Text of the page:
Monday, July 15, 2013

The Danger of a Single Story

When we only retain a single story of another person, country, or culture we can develop damaging misconceptions that mislead us to act in inappropriate, and harmful, ways.

By far, the two most frequent comments I receive from others when talking about moving to Haiti are, "Haiti is the poorest country in the Western Hemisphere," and, "watch out for Vodou down there." Haiti is one such place often defined by a single story. This post is about uprooting that single story and presenting additional information about the country to which I'm moving. 

These details are not meant to define Haiti in its entirety, or collectively present a certain view. These are simply a few details from my reading that have challenged my previous understanding of Haiti and Haitian history.

Inspiration for this post came from a TED Talk video by storyteller Chimamanda Adichie that we viewed at training in New York. I strongly encourage you to watch this engaging speaker explain the danger of a single story here: 

  • The name Haiti (Hayti) comes from the Taíno people who lived on the island before colonization by Europeans. They died out from disease shortly after the arrival of the Europeans. 
  • In the 18th Century, Saint-Domingue, the French colony that preceded the free nation of Haiti, was the richest and most productive colony of the French empire and the world, more valuable to the French than all American colonies combined were to the British.
  • Cap Haitian, a large city on the northern coast, was once referred to as Paris of the Antilles.
  • The slave system in Saint-Domingue was originally based on social status not race-which, for a period of time, led to a population of free people of color. (This is not to say racism was absent in colonial life in Haiti.) The larger relative population of slaves contributed to the eventual revolution. In 1791 there were 39,000 whites, 27,000 "mixed" people of color, and 452,000 black slaves. 
  • 1804-Haiti became the words first independent black republic after the first successful slave revolt. Within a year, slavery was outlawed in the entire French Empire. The slaves defeated Napoleon, preventing his vision of an empire in the New World from materializing. In order to finance his efforts against the revolt, Napoleon was forced to sell the U.S. the territory known as the Louisiana Purchase.
  • The Faustian deal was struck between Haitian President Jean-Pierre Boyer and King Charles X in 1825. In it, France promised to recognize Haitian independence if Haiti agreed to pay 150 million francs ($3 billion American today) in damages from the revolution. This debt prevented significant development within Haiti for decades.
  • The U.S. did not recognize Haiti's independence until 1861, when President Lincoln was considering emancipation in the U.S.
  • The U.S. occupied Haiti in 1915 for twenty years, with the U.S. rewriting their constitution to allow foreigners to own land. Future U.S. President FDR was the writer of that new constitution.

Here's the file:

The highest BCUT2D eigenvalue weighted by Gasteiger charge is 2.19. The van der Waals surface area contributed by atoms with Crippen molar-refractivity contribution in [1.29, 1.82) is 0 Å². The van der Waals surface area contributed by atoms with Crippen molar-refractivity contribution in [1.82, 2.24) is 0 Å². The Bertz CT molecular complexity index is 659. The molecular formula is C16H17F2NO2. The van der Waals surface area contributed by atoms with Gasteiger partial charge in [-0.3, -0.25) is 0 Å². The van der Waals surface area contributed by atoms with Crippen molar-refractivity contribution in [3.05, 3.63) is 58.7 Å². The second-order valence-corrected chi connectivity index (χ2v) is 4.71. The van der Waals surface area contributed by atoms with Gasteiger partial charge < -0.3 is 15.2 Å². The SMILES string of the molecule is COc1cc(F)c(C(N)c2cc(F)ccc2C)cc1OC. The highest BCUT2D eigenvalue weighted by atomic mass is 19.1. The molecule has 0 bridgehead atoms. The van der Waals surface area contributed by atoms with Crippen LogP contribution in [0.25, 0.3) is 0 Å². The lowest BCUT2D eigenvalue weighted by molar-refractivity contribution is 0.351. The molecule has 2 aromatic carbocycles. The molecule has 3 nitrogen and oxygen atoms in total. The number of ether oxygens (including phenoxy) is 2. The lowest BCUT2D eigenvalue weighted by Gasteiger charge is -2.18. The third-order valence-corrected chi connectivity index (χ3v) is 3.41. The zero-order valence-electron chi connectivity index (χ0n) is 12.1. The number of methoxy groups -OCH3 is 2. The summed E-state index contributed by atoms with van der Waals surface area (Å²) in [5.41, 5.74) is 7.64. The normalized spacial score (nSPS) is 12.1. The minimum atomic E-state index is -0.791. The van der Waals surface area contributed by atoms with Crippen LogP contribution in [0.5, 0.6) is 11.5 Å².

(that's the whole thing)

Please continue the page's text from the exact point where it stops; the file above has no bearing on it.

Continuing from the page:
Baptism Castera Bazile

  • Haiti is world famous for its art. One local icon was the Sainte Trinite Episcopal Cathedral in Port-au-Prince. Fifteen murals depicted Biblical scenes set in Haiti. The cathedral fell during the 2010 earthquake, destroying all but three of the murals. Those surviving murals are being restored by the Smithsonian Institute and the Ministry of Culture, and are expected to be installed in the rebuilt Episcopal cathedral. To purchase some Haitian art, visit this site for the Art Center in Cange, Haiti:
  • The Khian Sea: Philadelphia in 1986 experienced a problem with overused landfills. The solution was to burn new trash and ship the ash to the Bahamas for disposal. 15,000 tons of ash were shipped on the Khian Sea. The Bahamian and six other Caribbean governments deemed the ash toxic and refused to accept the waste. When the ship arrived in Gonaïves, Haiti, port authorities were told the ash was fertilizer for topsoil, and 4,000 tons of ash were deposited on the beach before the local authorities realized what the cargo was. The ship fled the scene, continuing around Africa and Asia before arriving empty to Singapore. In 1996, the U.S. and Haitian governments finally reached a deal to ship the toxic waste back to the U.S.; however, that did not happen until 2000, 14 years after the ash was dumped on the beach in Haiti. The ash was buried 120 miles from Philadelphia, and the incident prompted the Basel Convention in 1992 leading to an international treaty regulating hazardous waste exports. The treaty is signed by 175 countries-Haiti and the U.S. have not yet signed on. 
Siege of Savannah
  • Saint-Marc is a trading town on the inner coast of Haiti north of Port-au-Prince. In 1779, 500 free men of color sailed to the U.S. to fight in the American Revolution against the British. They fought in the six-week Battle of Savannah in Georgia.
  • Haiti was the second independent republic in the Americas, the U.S. being the first.
<Sources for this information can be found under the reading list tab at the top of my blog.>

1 comment:

  1. Thank you. This is all very interesting. I often notice these single stories within my own culture too. What happened in the Finnish Civil War in 1918? It all depends on who you ask and what your family experienced during that year. What was our connection to Germany in WW2? Most Finns refuse to see much any connection even as late as 2013. What was Finland's position during the Cold War? Again most people close their eyes. To mention just a few examples.